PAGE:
I then thought of songs that I would perhaps like to learn – right now every track by Calva Louise is up there.

“Getting Closer” by Calva Louise

I chose this track to learn as not only does it have a strong, steady beat but also there are points where the drums are more active making it a very interesting song to play. So after listening to the track through once I give it a go – I tend to just delve straight in when learning songs.

Mistakes are always going to be made, it is never going to work first time, but once a track is nailed it is very rewarding.

I usually then go back to a track or two I’ve attempted to learn in previous sessions. This gives my mind a rest from the new track and let’s me mess around a bit.

“Champagne Supernova” by Oasis

“Everyday I Love You Less And Less” by Kaiser Chiefs

Neither of these tracks I have absolutely nailed yet but playing them is fun and leisurely. At the end of the day, that’s why I drum.


Usually, I would have a crack at learning another song but due to all the faffing about trying to get the kit to be usable my plans changed.

Recently I’ve been finishing up with a track which isn’t difficult to play and is kind of the perfect “warm down” song.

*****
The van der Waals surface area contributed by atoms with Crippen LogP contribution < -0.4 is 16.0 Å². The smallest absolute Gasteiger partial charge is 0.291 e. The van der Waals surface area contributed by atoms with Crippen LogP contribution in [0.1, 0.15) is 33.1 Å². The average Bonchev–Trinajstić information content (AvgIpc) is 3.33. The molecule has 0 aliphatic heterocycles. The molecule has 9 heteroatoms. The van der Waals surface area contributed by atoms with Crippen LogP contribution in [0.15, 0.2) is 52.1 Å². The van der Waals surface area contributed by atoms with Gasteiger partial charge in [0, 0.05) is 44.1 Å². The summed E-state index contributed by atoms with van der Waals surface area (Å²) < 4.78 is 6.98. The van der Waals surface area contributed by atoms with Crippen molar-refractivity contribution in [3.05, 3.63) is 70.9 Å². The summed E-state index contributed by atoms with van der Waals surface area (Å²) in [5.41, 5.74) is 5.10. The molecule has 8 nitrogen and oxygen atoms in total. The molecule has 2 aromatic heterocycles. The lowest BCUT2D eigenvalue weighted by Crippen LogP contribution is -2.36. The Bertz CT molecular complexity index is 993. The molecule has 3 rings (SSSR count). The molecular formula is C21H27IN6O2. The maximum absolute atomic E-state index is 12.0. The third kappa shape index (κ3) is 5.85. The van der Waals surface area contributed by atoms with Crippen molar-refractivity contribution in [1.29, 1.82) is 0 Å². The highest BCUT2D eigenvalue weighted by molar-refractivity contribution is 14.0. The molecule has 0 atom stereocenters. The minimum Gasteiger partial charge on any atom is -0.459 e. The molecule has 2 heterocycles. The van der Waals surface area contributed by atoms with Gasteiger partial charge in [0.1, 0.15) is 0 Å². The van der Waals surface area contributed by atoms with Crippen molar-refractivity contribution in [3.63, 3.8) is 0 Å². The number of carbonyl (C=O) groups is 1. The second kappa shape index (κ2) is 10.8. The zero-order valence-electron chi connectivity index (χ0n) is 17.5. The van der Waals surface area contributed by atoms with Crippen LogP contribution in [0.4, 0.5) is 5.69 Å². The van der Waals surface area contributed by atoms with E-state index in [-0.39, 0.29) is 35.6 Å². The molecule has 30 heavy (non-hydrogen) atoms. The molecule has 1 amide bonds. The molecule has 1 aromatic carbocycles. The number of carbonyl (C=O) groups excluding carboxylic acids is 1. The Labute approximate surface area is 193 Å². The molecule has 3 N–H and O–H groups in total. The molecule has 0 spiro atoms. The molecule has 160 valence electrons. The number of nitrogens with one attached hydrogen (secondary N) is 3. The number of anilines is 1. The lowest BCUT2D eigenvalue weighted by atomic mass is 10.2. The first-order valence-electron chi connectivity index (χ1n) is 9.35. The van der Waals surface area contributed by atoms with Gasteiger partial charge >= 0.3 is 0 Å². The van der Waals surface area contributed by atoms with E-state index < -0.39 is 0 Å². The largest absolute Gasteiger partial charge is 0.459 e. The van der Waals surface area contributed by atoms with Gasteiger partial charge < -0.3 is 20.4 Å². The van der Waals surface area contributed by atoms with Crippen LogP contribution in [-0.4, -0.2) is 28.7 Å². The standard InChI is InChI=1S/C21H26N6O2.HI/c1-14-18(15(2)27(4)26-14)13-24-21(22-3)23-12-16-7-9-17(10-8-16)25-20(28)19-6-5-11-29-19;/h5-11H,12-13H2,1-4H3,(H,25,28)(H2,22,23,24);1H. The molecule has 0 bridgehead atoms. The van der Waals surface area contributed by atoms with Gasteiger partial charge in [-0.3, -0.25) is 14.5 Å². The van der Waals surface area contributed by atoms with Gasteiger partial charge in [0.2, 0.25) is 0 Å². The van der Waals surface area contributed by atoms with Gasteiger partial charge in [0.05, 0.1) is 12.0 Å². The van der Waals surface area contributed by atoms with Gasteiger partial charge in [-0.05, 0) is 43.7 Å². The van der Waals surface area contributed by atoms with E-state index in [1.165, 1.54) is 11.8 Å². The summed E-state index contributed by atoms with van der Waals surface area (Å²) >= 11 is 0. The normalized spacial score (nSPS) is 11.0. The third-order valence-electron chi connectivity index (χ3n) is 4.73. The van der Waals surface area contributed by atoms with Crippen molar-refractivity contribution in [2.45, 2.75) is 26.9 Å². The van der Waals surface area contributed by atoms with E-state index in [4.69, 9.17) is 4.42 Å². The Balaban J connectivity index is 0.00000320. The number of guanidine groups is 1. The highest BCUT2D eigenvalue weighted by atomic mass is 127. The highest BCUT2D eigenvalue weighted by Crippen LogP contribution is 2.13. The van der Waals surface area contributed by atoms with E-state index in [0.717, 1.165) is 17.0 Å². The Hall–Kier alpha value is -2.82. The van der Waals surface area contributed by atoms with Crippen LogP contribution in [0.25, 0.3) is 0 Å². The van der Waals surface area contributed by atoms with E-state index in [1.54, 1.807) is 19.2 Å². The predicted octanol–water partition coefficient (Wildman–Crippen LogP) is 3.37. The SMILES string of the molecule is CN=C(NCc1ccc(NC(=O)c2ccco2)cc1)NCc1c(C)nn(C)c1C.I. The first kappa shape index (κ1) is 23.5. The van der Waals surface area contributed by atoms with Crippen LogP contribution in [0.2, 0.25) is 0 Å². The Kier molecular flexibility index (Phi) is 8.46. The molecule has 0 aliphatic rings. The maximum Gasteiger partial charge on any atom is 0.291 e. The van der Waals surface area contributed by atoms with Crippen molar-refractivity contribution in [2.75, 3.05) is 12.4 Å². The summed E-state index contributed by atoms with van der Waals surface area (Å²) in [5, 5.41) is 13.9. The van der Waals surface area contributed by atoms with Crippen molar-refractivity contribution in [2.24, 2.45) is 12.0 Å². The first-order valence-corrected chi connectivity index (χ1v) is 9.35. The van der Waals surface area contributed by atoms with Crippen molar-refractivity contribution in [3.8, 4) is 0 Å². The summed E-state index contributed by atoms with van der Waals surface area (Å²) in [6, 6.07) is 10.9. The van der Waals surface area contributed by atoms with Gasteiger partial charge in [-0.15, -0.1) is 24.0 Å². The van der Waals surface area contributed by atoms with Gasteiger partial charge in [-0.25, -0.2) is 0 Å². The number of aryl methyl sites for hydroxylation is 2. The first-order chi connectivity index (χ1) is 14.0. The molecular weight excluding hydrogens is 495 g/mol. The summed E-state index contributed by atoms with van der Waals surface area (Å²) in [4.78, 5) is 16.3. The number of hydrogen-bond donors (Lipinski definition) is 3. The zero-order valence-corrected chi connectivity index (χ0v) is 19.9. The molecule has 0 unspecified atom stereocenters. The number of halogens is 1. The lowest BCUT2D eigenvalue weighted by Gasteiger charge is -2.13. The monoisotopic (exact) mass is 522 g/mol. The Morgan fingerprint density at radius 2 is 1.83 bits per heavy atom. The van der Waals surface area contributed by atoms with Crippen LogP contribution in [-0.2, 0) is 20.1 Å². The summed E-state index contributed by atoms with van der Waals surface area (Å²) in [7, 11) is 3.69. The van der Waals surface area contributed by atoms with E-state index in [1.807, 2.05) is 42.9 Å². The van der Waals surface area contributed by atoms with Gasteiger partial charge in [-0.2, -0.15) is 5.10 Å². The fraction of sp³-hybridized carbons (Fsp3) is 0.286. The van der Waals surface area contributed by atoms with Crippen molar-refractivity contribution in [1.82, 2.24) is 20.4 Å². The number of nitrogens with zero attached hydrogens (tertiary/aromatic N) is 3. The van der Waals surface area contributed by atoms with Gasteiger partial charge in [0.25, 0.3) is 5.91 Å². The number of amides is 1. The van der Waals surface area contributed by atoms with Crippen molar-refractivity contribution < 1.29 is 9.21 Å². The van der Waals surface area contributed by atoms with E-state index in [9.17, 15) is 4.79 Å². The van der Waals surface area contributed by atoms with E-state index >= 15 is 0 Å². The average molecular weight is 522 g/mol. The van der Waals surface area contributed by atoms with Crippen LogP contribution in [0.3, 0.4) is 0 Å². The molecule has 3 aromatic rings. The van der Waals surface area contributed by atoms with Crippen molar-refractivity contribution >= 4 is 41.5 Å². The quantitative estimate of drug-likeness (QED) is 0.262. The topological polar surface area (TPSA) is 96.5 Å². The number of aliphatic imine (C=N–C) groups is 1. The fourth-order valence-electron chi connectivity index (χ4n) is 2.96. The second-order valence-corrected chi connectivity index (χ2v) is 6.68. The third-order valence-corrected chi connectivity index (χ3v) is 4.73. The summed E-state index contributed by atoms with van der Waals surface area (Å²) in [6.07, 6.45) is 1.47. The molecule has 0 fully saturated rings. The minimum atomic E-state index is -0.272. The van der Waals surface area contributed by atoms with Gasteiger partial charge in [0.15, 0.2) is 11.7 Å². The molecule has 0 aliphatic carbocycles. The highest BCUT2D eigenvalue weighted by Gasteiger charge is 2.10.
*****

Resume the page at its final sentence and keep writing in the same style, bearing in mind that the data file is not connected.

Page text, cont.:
“Tomorrow I Love You” by Nick J.D. Hodgson

At this point, I am usually pretty exhausted and time is coming to an end so I focus on tidying the studio up for the next person. This includes putting the tom back.


The walk back to my flat is always a good time to reflect on the session I have just experience. I am always very chilled out after a good drum regardless of how well the session went.

Yes, there were several frustrations during the session. Not only the state of the kit but I also got a painful blister on my hand – which has never happened before – that made the session a bit difficult. However! It was actually the best I have ever drummed. I felt like for the first time in ages I made progress.

I played without caring about how well it was going. I was free.

And, my new ear pieces are awesome.

PMA – positive mental attitude.


Mentioned in this post: Spotify Playlist | Pirate Studios| Urbanears Plattan ADV Wireless | JBL T110 | Vic Firth 85As | Vic Firth 12″ Practice Pad | Ear Peace HD